The pen that breaks away from all expectations and changes the rules…the Exception. With its bold square design, the Waterman Exception has a powerful presence, finesse, and elegance. This fountain pen is the ultimate expression of seductive confidence. It is made of rich, luxuriant berry pink lacquer and bright white silver-plated trims for women who just love being women. To add to this stunning writing implement is an intricately engraved rhodium plated18-karat gold nib. Right now you can get a savings of $85 and have this pen in your hand for $300.
These pens and variations are available in the Executive Essentials catalog. And don’t just dwell on Waterman, Executive Essentials has a plethora of great pens on clearance every day. Come on in and browse a little.
This post will be the first in a series about the technical aspects of fountain pens. — by Tracy McCusker
If you have never owned a fountain pen before, it can be bewildering to understand them when you run across one for the first time. Most fountain pens look gorgeous. The bare nib is their most striking feature. Aside from the price (which can span from twenty to two thousand dollars), it can be hard to understand the pen beyond its appearance. Despite a fetching lacquer & chrome trim, the appearance of a fountain pen will tell you nothing about how it writes.
The truism that “fountain pens are not ballpoints” should be kept in mind. Ballpoint pens have standardized points that vary very little from refill to refill. The writing experience with a fountain pen, on the other hand, is highly individual. If you ask the opinion of ten different people, each of them will likely desire a different kind of “feel” to their pen. You will often hear the “feel” of a fountain pen described on several continuums of “smooth or scratchy,” “springy or stiff,” “flexible or nail.”
There are three factors that go into the writing experience with a fountain pen: the ink, the paper, and the nib. Two of these factors can be controlled by choosing different papers, or different inks. For example, a pen may feel scratchy on printer paper but smooth in a journal. The one variable you cannot change is the quality of nib. That is why when you buy a fountain pen—and mean to write with it, rather than display it—you buy it for its nib.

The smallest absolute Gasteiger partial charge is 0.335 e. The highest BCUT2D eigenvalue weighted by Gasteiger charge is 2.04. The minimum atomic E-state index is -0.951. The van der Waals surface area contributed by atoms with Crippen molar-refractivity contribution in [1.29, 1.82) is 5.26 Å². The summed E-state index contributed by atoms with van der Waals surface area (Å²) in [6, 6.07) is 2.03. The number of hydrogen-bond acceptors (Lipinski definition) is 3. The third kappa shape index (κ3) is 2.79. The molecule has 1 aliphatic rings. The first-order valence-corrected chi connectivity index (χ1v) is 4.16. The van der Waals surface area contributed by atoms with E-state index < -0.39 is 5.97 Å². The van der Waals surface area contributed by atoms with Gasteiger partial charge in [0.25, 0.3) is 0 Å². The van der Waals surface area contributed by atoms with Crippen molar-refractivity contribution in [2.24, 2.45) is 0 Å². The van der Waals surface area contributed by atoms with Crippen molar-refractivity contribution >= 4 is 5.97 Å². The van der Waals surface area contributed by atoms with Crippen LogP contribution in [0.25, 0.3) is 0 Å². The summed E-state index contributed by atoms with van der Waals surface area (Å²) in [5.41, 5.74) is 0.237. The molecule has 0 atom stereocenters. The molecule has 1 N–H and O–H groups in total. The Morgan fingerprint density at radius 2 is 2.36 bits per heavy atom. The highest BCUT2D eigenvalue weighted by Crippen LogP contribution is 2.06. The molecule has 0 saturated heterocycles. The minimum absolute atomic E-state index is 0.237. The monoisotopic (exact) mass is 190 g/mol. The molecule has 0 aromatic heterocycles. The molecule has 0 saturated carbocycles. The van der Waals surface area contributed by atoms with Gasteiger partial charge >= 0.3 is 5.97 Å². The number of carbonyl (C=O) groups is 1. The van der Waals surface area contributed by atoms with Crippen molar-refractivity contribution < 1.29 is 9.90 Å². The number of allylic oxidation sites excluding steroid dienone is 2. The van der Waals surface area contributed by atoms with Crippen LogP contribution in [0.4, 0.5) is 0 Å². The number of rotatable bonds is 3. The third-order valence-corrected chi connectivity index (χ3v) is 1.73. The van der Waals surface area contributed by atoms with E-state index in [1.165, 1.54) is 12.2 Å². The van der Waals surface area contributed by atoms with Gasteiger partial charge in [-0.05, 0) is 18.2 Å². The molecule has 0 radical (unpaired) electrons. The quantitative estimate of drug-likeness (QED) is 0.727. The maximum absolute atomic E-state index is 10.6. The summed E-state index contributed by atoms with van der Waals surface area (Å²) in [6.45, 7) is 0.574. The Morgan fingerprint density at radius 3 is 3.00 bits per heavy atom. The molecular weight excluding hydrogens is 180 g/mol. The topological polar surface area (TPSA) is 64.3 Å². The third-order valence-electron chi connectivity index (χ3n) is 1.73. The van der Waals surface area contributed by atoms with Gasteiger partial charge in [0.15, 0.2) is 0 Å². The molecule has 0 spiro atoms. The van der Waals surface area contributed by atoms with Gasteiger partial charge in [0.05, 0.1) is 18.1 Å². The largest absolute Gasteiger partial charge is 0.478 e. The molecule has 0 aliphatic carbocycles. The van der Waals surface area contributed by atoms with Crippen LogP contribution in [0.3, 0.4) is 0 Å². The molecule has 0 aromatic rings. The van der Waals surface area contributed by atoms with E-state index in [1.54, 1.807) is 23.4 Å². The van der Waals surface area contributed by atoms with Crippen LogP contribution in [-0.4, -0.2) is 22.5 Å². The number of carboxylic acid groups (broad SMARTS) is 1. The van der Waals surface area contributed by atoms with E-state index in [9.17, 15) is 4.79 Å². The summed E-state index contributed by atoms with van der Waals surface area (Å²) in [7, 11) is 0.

Anatomy of a Nib
The fountain pen contacts paper with a nib rather than a ball (as in a ballpoint or rollerball). The nib is made up of several parts, though only a few are important to us right now. The breather hole is the small hole (usually on top of the nib) that allows air to replace the ink that moves out of the pen. The slit is the small space between the tines of the nib that allows ink to travel down to the tip. The tip of the nib is coated with an extra-hard tipping material that stands up to the pressure exerted during writing. This tip is often small enough that you would need a loupe (a jeweler’s magnifying glass) to actually see what you write with.
The breather hole, tines, and slit control the amount of ink that follows to its tip. In turn, the tip of nib affects how scratchy or smooth a writing experience is. Tipping a fountain pen nib is so common that descriptions will not mention it. If they do, they often call it “iridium tipping,” even though iridium is hardly used.
Modern fountain pen nibs are made from various materials such as palladium silver, titanium, gold, gold-plated steel or stainless steel. Nib materials need to be corrosion-resistant because inks are generally acidic.
14k gold, 18k gold, and stainless steel are the three most common alloys used in nibs. Stainless steel nibs are seen as workman-like and are generally inexpensive. Stainless steel has shorter shelf-life than gold, though a good stainless steel nib can last for twenty years or more. Gold nibs can last for a hundred if properly maintained, and can be heirloom-quality objects. Gold nibs are, however, expensive. Unless a pen has inlaid rare metals or stones on their body (and believe me, Krone is plenty guilty of that excess), a pen price over 200 dollars generally means that it has a gold nib. Recently higher-end pens like the Waterman Exception and Perspective have been released with rhodium-plated gold or polished steel nibs in place of traditional yellow-gold nibs. It is therefore important to check the material of the nib in the description to understand what you are paying for.
A word now on gold nibs, as they are associated with better writing experiences. Many collectors believe that gold nibs automatically equal better “feel”; many first-time pen buyers also assume that a higher price will equal a better pen.
Generally, it is said that gold nibs are “springy,” or “supple” and stainless steel nibs are “nails,” or “stiff.” The assumption is that everyone prefers to write with a “springy” nib, and shuns the “stiff” nib. But these are relative terms and every writer has a different preference. I personally like to write with nibs that are stiffer than average; I currently favor two fairly inexpensive pens that use stainless steel nibs. The stainless steel nibs can stand up to a constant torrent of writing. I have also written with nibs that I would consider too stiff–one was a 14k gold nib on a Pelikan 205 Demonstrator. There is no substitute for actually trying the nib before buying a pen.